One of my favorite JavaScript question - Remote Add

#technical interviews#javascript

A coding question that tests for both algorithmic thinking and mastery over asynchronous JavaScript

I am the type of person who likes to read random programming-interview-related posts even if I am not actively interviewing or looking to switch jobs. It is just fun to solve coding puzzles with clearly-stated goals and well-defined constraints. On top of that, I love being amazed by creative solutions other people come up with.

There is one JavaScript interview question that I came across a few years ago at a Chinese programming forum that really struck me intellectually interesting and unique, as it tests for both algorithmic thinking and mastery over asynchronous JavaScript, which is a rare combination.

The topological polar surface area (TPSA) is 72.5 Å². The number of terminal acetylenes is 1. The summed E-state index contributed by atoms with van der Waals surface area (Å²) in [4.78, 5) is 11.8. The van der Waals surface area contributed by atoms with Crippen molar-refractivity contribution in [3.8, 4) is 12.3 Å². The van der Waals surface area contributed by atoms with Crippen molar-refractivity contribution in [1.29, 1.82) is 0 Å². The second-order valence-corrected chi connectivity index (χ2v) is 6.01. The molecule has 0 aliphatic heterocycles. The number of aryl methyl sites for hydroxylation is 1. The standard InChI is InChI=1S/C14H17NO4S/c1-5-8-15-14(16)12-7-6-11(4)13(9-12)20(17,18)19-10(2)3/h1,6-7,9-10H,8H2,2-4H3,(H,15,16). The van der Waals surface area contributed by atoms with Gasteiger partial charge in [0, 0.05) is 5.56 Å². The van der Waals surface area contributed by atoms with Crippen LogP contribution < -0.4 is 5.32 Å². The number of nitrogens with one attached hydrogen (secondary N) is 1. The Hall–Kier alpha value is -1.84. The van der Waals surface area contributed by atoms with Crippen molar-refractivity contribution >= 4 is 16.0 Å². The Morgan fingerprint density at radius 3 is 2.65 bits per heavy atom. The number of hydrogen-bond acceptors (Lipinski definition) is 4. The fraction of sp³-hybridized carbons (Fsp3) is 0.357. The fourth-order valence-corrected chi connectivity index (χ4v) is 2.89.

The question#

Let's pretend we are developing for some device where the JavaScript environment doesn’t have access to the addition operator +. In order to perform addition, we have to rely on an async, promise-returning API addRemote to perform addition on a remote server. It takes 100ms for us to get back the resulting sum over the network, including the time to initiate a connection, network roundtrip time, and server response time.

The question asks the candidate to write a function that takes any number of numbers as the input and uses this addRemote to return a Promise that resolves to the total sum.

add(1, 2).then(sum => console.log(sum)) // 3
add(1, 2, 3).then(sum => console.log(sum)) // 6
add(1).then(sum => console.log(sum)) // 1

Note that the addition must be done by addRemote . You can assume all inputs are valid numbers.


Here we use setTimeout to simulate the API call.

const addRemote = async (a, b) =>